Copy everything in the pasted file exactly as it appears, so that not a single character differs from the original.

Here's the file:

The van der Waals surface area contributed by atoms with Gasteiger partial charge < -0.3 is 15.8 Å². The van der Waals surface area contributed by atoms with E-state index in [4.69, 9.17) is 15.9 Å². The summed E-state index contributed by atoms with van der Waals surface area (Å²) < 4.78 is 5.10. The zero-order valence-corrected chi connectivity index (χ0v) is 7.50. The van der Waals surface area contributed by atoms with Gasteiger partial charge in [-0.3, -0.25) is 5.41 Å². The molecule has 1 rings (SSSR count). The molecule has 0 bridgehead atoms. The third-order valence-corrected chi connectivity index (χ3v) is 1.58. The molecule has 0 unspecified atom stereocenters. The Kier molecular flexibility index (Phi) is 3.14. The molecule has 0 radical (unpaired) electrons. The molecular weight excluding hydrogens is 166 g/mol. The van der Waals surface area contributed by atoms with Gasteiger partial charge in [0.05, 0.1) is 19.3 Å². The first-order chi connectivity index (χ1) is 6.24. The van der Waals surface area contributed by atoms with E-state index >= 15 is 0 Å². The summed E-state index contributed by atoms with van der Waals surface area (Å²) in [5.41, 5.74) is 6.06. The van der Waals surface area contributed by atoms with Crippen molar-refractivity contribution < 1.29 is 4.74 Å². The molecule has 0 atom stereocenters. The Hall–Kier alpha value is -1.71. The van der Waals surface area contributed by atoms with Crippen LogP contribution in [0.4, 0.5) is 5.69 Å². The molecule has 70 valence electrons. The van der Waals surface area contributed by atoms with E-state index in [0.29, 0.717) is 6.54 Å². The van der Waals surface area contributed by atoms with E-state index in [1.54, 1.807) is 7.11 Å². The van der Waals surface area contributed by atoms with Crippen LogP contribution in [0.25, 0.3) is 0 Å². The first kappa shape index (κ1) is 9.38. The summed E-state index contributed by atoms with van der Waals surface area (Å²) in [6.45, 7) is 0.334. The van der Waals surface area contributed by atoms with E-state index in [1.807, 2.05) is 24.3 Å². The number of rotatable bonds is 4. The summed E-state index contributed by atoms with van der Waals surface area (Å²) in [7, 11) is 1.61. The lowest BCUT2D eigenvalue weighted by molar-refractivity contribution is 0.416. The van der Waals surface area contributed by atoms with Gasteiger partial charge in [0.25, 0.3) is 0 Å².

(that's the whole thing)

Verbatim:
The van der Waals surface area contributed by atoms with Gasteiger partial charge < -0.3 is 15.8 Å². The van der Waals surface area contributed by atoms with E-state index in [4.69, 9.17) is 15.9 Å². The summed E-state index contributed by atoms with van der Waals surface area (Å²) < 4.78 is 5.10. The zero-order valence-corrected chi connectivity index (χ0v) is 7.50. The van der Waals surface area contributed by atoms with Gasteiger partial charge in [-0.3, -0.25) is 5.41 Å². The molecule has 1 rings (SSSR count). The molecule has 0 bridgehead atoms. The third-order valence-corrected chi connectivity index (χ3v) is 1.58. The molecule has 0 unspecified atom stereocenters. The Kier molecular flexibility index (Phi) is 3.14. The molecule has 0 radical (unpaired) electrons. The molecular weight excluding hydrogens is 166 g/mol. The van der Waals surface area contributed by atoms with Gasteiger partial charge in [0.05, 0.1) is 19.3 Å². The first-order chi connectivity index (χ1) is 6.24. The van der Waals surface area contributed by atoms with E-state index >= 15 is 0 Å². The summed E-state index contributed by atoms with van der Waals surface area (Å²) in [5.41, 5.74) is 6.06. The van der Waals surface area contributed by atoms with Crippen molar-refractivity contribution < 1.29 is 4.74 Å². The molecule has 0 atom stereocenters. The Hall–Kier alpha value is -1.71. The van der Waals surface area contributed by atoms with Crippen LogP contribution in [0.4, 0.5) is 5.69 Å². The molecule has 70 valence electrons. The van der Waals surface area contributed by atoms with E-state index in [0.29, 0.717) is 6.54 Å². The van der Waals surface area contributed by atoms with E-state index in [1.54, 1.807) is 7.11 Å². The van der Waals surface area contributed by atoms with Crippen LogP contribution in [0.25, 0.3) is 0 Å². The first kappa shape index (κ1) is 9.38. The summed E-state index contributed by atoms with van der Waals surface area (Å²) in [6.45, 7) is 0.334. The van der Waals surface area contributed by atoms with E-state index in [1.807, 2.05) is 24.3 Å². The number of rotatable bonds is 4. The summed E-state index contributed by atoms with van der Waals surface area (Å²) in [7, 11) is 1.61. The lowest BCUT2D eigenvalue weighted by molar-refractivity contribution is 0.416. The van der Waals surface area contributed by atoms with Gasteiger partial charge in [0.25, 0.3) is 0 Å².